- Bake flexibility into your team routines. Instead of focusing on where people work, maximise how you can work together effectively. Plan in advance when it’s necessary to be in the same space (say for quarterly planning or a project kick-off) and support flexibility when work can be done asynchronously.
4) Encourage healthy working habits
In high-pressure jobs, some leaders equate face time with dedication. They see working late or answering emails on the weekend as proof that employees are ready for prestigious assignments and promotions.
But if these behaviours are rewarded, you’re embedding bad habits into your culture. People will avoid taking time off because they’ll worry their commitment will be questioned or that they’ll miss out on opportunities.
It’s not that working late is necessarily a worrying sign. Some employees, particularly neurodivergent people, have bursts of energy outside of standard eight-hour blocks. Nine to five aren’t productive hours for all of us — your teammates might be night owls or early risers who work way more effectively outside of typical office hours.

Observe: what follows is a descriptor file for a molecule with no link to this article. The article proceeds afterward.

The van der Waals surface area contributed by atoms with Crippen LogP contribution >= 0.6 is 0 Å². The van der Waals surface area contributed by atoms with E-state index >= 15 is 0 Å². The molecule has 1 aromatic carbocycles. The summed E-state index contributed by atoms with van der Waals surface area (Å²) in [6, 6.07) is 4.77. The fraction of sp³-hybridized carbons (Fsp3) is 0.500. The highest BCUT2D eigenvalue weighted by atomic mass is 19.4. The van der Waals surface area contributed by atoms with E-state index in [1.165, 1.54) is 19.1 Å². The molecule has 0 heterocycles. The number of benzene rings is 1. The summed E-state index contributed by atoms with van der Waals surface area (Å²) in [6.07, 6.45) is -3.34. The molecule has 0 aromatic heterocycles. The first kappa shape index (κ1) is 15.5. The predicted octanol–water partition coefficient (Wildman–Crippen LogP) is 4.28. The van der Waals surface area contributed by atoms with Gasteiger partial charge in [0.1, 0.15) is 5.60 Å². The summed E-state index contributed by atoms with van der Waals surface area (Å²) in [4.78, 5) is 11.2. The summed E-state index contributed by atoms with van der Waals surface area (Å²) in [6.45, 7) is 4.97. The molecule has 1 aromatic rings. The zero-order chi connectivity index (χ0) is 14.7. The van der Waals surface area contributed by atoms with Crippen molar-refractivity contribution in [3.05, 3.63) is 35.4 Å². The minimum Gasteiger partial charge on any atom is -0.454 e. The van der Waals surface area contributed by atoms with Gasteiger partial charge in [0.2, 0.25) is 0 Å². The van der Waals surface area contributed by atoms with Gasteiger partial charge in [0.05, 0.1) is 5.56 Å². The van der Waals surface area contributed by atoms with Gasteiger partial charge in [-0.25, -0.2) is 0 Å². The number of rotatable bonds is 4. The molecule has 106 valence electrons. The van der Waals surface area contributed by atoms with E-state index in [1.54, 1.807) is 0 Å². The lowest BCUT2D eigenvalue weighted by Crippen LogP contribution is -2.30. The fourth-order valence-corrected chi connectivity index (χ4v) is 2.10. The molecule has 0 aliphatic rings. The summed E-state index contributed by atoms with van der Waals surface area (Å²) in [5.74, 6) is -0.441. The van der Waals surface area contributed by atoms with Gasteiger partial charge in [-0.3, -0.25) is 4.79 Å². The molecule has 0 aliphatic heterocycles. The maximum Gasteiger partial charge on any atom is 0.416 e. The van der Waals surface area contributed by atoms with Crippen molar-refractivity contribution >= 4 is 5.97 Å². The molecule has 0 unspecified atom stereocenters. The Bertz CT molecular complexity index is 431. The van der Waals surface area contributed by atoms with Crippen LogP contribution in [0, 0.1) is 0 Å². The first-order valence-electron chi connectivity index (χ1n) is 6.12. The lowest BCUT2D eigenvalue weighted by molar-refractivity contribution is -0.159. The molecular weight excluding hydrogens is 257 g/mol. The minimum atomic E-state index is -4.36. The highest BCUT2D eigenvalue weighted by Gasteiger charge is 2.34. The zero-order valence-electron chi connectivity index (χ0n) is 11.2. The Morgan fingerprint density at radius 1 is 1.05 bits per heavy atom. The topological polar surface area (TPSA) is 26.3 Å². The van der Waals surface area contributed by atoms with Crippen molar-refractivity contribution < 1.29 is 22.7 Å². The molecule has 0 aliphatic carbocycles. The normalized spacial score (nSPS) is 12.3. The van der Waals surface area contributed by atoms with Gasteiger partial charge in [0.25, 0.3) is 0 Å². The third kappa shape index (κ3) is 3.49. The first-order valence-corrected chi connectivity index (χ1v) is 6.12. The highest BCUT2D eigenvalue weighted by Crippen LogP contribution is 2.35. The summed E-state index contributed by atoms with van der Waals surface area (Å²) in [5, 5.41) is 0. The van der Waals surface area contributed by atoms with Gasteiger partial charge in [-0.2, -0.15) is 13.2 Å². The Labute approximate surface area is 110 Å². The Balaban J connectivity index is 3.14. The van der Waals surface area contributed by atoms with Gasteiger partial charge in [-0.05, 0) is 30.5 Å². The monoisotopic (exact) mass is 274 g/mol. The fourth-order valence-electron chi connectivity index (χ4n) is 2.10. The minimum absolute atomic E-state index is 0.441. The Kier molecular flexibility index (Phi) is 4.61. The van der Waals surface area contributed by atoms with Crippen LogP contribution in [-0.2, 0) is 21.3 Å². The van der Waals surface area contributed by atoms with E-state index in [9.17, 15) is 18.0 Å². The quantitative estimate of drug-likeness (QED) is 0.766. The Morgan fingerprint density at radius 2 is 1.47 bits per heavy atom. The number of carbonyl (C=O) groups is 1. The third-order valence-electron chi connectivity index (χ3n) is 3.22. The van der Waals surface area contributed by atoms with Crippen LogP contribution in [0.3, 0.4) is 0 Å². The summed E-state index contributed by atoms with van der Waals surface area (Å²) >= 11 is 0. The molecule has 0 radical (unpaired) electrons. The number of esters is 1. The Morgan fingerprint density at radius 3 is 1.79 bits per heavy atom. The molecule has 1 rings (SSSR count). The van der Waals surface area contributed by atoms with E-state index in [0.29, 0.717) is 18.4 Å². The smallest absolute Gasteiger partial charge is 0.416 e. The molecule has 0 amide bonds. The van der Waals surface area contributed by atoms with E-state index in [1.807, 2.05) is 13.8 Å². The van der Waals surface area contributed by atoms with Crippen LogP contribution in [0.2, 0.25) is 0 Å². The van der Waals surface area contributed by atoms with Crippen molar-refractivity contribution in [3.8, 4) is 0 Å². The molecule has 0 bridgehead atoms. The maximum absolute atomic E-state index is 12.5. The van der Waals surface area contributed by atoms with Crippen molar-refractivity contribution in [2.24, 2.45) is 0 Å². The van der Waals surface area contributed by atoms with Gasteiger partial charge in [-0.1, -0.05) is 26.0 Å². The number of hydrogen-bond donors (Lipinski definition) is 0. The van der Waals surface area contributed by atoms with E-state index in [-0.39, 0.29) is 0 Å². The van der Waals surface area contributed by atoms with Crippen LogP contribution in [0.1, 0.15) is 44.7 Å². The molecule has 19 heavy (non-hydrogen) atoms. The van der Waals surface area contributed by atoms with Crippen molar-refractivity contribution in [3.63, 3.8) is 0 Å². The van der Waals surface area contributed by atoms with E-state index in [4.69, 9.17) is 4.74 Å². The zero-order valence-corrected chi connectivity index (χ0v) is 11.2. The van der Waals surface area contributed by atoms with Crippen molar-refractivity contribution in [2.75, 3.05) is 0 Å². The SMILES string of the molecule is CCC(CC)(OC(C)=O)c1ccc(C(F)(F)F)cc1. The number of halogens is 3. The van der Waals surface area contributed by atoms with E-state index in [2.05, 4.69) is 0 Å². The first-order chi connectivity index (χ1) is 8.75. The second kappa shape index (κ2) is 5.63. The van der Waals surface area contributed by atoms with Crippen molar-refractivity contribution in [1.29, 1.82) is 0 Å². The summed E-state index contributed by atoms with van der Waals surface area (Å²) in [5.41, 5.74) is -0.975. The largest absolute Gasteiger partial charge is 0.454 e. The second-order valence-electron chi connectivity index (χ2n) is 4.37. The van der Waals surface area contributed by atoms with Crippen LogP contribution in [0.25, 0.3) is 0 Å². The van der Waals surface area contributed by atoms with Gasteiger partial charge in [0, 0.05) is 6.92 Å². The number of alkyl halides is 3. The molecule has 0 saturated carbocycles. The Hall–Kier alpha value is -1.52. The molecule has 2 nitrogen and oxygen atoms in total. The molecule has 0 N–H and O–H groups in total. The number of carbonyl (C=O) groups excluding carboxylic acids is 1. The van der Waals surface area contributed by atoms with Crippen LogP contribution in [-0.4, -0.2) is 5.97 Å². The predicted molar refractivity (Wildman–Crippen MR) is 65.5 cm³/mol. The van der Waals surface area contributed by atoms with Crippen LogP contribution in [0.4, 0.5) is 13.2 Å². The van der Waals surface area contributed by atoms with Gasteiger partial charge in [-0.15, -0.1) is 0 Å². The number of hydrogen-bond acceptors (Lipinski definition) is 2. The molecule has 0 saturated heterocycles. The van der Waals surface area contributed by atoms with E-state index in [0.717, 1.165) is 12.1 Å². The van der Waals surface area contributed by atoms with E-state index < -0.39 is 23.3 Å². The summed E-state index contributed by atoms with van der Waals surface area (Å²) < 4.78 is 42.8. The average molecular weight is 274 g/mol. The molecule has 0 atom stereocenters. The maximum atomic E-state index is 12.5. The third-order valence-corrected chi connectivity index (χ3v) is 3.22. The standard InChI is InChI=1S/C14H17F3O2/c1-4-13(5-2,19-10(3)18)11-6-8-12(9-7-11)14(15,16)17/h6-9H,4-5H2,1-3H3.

Signs of overworking
Instead of questioning people who don’t work nine to five, here are some signs that overworking has become normalised in your company:
- emails are often sent on the weekend
- people check Slack while on holiday
- employees come to work when they’re feeling ill
- people rarely talk openly about mental health and stress
Overworking isn’t sustainable. And it’s not good for your business — there is no evidence that working extended hours increases productivity.
If these symptoms aren’t addressed, the work-life balance scales will tip dangerously in the direction of work, and people can easily become burnt out. And that’s something to worry about — 95% of HR leaders agree that employee burnout sabotages workforce retention. Burnt-out employees are 2.6x as likely to be actively seeking a different job.
How to avoid burnout
Here’s how to avoid burnout and encourage employees to take care of their well-being:
- Set a clear expectation — no Slack, emails or work calls when someone’s on leave. Encourage people to update their calendars and status so their colleagues know when they’re not available.
- Plan far in advance when people are taking time off so they can redistribute their workload. This will prevent the rest of the team from being swamped while covering, and avoid the post-holiday fear of coming back to a pile of work to catch up on.
- Encourage employees to set their working hours in their calendars. If people prefer working outside of traditional hours, that’s totally fine, flexibility is healthy after all!